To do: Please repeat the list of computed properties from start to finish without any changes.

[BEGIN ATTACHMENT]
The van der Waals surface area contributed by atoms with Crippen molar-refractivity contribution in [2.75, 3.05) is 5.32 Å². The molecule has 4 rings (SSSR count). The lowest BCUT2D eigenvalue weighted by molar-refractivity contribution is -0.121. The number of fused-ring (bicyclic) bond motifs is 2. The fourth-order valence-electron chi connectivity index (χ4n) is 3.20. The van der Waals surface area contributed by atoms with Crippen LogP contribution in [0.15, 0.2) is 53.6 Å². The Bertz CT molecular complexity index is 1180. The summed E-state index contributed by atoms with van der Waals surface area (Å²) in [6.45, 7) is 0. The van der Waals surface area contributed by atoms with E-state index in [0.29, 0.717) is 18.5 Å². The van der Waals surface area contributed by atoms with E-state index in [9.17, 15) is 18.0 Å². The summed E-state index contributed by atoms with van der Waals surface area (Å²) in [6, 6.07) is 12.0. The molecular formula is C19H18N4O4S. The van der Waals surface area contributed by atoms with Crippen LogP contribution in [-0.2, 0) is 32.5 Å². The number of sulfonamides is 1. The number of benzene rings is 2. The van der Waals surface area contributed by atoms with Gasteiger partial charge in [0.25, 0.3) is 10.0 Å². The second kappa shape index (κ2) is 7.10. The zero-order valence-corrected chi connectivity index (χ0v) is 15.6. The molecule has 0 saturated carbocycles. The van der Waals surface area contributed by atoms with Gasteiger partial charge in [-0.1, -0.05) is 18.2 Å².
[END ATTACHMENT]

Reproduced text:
The van der Waals surface area contributed by atoms with Crippen molar-refractivity contribution in [2.75, 3.05) is 5.32 Å². The molecule has 4 rings (SSSR count). The lowest BCUT2D eigenvalue weighted by molar-refractivity contribution is -0.121. The number of fused-ring (bicyclic) bond motifs is 2. The fourth-order valence-electron chi connectivity index (χ4n) is 3.20. The van der Waals surface area contributed by atoms with Crippen LogP contribution in [0.15, 0.2) is 53.6 Å². The Bertz CT molecular complexity index is 1180. The summed E-state index contributed by atoms with van der Waals surface area (Å²) in [6.45, 7) is 0. The van der Waals surface area contributed by atoms with E-state index in [0.29, 0.717) is 18.5 Å². The van der Waals surface area contributed by atoms with E-state index in [9.17, 15) is 18.0 Å². The summed E-state index contributed by atoms with van der Waals surface area (Å²) in [6, 6.07) is 12.0. The molecular formula is C19H18N4O4S. The van der Waals surface area contributed by atoms with Crippen LogP contribution in [-0.2, 0) is 32.5 Å². The number of sulfonamides is 1. The number of benzene rings is 2. The van der Waals surface area contributed by atoms with Gasteiger partial charge in [0.25, 0.3) is 10.0 Å². The second kappa shape index (κ2) is 7.10. The zero-order valence-corrected chi connectivity index (χ0v) is 15.6. The molecule has 0 saturated carbocycles. The van der Waals surface area contributed by atoms with Gasteiger partial charge in [-0.1, -0.05) is 18.2 Å².